There’s money in those algorithms or intellectual property as it is generally called. This patent is for the algorithms that health plans and providers can use to assess health status, using data given by the patients themselves. Ingenix bought the company back about this time last year.
Ingenix (Subsidiary of United Health Care) Buys QualityMetric – More Algorithmic Formulas To Choose From To Identify Future Risk and Cost
Dynamic Health Assessments is the name of the program and is to be sued to show a wealth of data about a patient's own assessment. Input is “scored” (just like is done with claims information) and compared across a large number of areas and patient numbers. Now it sounds like since they also have a patent, we have another bunch of algorithms to sell and make money with as well as nobody gets a patent these days unless it drives profit and money, otherwise everyone would share the wealth of analytics.
This is still yet one more set of formulas rolled into predictive behavior analytics so they can can crunch data and see “how patients experience changes in their health status”, in other words it appears to be able to put together large groups and run your information and compare to see if you are in the same groove and ultimately not costing more money. So if you are a patient and asked for survey information, chances are this is where it may go for more analytic predictions.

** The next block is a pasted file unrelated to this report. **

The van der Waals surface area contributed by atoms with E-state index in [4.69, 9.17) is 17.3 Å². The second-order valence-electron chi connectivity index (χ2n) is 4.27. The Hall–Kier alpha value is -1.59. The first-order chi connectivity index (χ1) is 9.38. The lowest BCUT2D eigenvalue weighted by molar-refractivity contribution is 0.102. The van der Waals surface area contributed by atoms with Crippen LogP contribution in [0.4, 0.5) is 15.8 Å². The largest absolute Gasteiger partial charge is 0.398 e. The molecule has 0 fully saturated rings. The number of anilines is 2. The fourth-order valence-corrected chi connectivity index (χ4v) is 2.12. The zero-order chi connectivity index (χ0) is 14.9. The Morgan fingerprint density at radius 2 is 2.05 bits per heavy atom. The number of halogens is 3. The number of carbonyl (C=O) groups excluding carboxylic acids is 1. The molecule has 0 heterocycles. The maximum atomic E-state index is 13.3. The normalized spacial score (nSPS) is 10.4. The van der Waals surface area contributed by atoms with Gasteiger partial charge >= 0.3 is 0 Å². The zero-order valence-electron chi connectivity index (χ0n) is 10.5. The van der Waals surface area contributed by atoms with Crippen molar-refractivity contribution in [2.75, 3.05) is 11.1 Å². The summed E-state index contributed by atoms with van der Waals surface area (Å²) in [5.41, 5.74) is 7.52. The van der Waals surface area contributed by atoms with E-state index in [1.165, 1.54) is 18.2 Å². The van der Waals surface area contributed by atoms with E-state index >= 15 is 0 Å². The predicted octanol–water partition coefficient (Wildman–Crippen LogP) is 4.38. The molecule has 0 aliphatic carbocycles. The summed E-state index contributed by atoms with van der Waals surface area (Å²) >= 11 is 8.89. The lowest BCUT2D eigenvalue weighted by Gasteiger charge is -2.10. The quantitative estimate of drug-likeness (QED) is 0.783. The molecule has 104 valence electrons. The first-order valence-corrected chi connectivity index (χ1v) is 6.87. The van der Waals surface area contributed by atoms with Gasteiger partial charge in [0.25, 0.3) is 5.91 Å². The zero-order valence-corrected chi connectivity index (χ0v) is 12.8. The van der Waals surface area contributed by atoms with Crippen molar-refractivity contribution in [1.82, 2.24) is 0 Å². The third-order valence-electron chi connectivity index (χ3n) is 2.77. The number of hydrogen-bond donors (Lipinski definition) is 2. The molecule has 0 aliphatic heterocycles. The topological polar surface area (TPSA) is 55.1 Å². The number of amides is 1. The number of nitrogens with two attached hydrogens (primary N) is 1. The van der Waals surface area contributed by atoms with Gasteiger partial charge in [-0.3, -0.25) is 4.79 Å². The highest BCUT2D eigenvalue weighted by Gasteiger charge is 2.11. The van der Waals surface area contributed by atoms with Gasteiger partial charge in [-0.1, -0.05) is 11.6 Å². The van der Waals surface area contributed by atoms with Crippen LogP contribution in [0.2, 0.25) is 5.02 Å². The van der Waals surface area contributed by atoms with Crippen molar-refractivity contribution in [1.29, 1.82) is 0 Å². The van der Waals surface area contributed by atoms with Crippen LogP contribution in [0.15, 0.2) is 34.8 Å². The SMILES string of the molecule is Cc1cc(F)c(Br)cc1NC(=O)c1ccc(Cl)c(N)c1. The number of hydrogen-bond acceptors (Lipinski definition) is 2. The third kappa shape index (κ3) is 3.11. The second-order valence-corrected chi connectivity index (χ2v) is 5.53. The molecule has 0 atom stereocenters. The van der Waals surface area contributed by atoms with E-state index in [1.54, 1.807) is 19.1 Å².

There’s a real bounty out there for this stuff besides just getting a money making patent as discussed above. One healthcare network in California has hung a 3 million dollar bounty out there for algorithmic formulas that can predict who will be re-admitted to the hospital. BD
Heritage Providers Continues to Promote $3 Million Dollar Prize to Create An Algorithm To Predict and Prevent Hospitalizations
LINCOLN, R.I., March 14, 2011 /PRNewswire/ -- Two senior scientists at QualityMetric Incorporated, part of Ingenix Life Sciences, were named inventors on the recently issued U.S. Patent No. 7,765,113, for their innovative work using computerized adaptive testing (CAT) technology to improve health surveys.
These surveys, pioneered by Mark Kosinski, MA and Jakob Bjorner, MD, PhD and others, help health plans and care providers assess functional health status as reported by patients themselves, known as patient-reported outcomes.
"Dynamic Health Assessments, or DYNHA®, yield a wealth of data about an individual's own assessment of his or her well-being," said Kosinski, vice president and senior scientist at QualityMetric. "This information can be used to monitor and compare health outcomes for individual patients as well as across large populations, enabling health plans and care providers to measure how patients experience changes in their health status, daily functioning and other measures as a result of the care they receive."